Pat Murphy’s The Falling Woman (1986). It was published as SF and won the Nebula Award, but reads like literary fiction, with a touch of mysticism. The setting is an archaeological dig on Mexico’s Yucatan peninsula. The chapters alternate between the viewpoints of Elizabeth Butler, an archaeologist and expert on Mayan civilization, and her daughter, Diane, who was raised by her father but after his death shows up unanounced at Elizabeth’s dig.  Elizabeth, who spent time in the mental hospital as a housewife, finds that madness has  helped her make discoveries: she sees Mayan ghosts in temples and villages as she walks around the excavation sites. Her relationships with ghosts, and a casual friendship with her archaeologist colleague, Tony, are sufficient for her.   The ghosts become threatening when her daughter appears.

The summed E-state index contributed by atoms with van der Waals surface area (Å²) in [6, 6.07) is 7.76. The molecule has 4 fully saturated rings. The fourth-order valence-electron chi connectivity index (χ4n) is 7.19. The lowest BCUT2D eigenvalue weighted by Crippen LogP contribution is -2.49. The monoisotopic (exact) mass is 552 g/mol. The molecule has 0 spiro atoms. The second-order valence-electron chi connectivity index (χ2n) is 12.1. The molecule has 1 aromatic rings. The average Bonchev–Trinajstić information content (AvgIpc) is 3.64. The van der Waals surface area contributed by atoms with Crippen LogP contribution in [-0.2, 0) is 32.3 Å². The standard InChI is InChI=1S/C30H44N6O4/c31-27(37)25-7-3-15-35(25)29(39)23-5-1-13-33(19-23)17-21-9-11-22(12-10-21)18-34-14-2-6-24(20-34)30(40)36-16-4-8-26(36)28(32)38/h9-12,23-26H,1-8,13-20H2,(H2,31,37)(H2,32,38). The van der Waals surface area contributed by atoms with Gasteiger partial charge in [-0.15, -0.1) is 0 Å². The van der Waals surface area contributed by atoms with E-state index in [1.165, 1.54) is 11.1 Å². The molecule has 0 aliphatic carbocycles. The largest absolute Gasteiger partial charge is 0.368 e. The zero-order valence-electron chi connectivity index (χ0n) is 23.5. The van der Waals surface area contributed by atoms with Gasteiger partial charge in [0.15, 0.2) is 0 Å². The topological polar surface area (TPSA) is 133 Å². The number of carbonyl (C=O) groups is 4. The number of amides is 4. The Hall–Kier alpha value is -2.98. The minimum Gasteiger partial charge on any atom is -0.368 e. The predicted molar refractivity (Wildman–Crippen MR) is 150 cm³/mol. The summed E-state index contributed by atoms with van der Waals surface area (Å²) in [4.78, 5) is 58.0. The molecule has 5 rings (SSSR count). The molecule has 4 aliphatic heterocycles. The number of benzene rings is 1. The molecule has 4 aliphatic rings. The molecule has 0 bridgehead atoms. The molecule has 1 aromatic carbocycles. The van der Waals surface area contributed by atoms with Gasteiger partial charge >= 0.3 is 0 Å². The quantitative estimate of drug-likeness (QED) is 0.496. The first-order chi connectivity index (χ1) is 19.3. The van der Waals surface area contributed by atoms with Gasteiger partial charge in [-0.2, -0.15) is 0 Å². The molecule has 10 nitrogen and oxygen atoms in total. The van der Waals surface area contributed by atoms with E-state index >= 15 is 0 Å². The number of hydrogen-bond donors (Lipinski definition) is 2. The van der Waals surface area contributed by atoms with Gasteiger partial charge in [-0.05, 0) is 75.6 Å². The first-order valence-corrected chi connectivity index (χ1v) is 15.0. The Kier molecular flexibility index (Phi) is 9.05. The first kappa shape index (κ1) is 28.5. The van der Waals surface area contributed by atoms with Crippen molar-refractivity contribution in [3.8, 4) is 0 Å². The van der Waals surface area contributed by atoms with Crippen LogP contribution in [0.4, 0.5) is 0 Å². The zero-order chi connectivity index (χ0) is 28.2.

falling woman pat murphy 91fN01GqVsLBest Memoir/Nature Writing: 

We Took to the Woods by Louise Dickinson Rich. This classic memoir (1942) is a delightful record of the Rich family’s life in the backwoods of Maine in the 1930s and ’40s. After years of living in cities, Louise and her husband, Ralph, both writers, moved to the woods with their son. They bought a property with several buildings, originally built as a fishing camp.  This book records the beauty and the humor of life in the woods.  Louise does not miss civilization: she has time to read all the books she never read (she reads all of Proust and doesn’t think much of him); listens to music on the radio; and gets her news from Time once a week.

we took to the woods rich il_fullxfull.457237985_k3ls

Best Short Story Collections: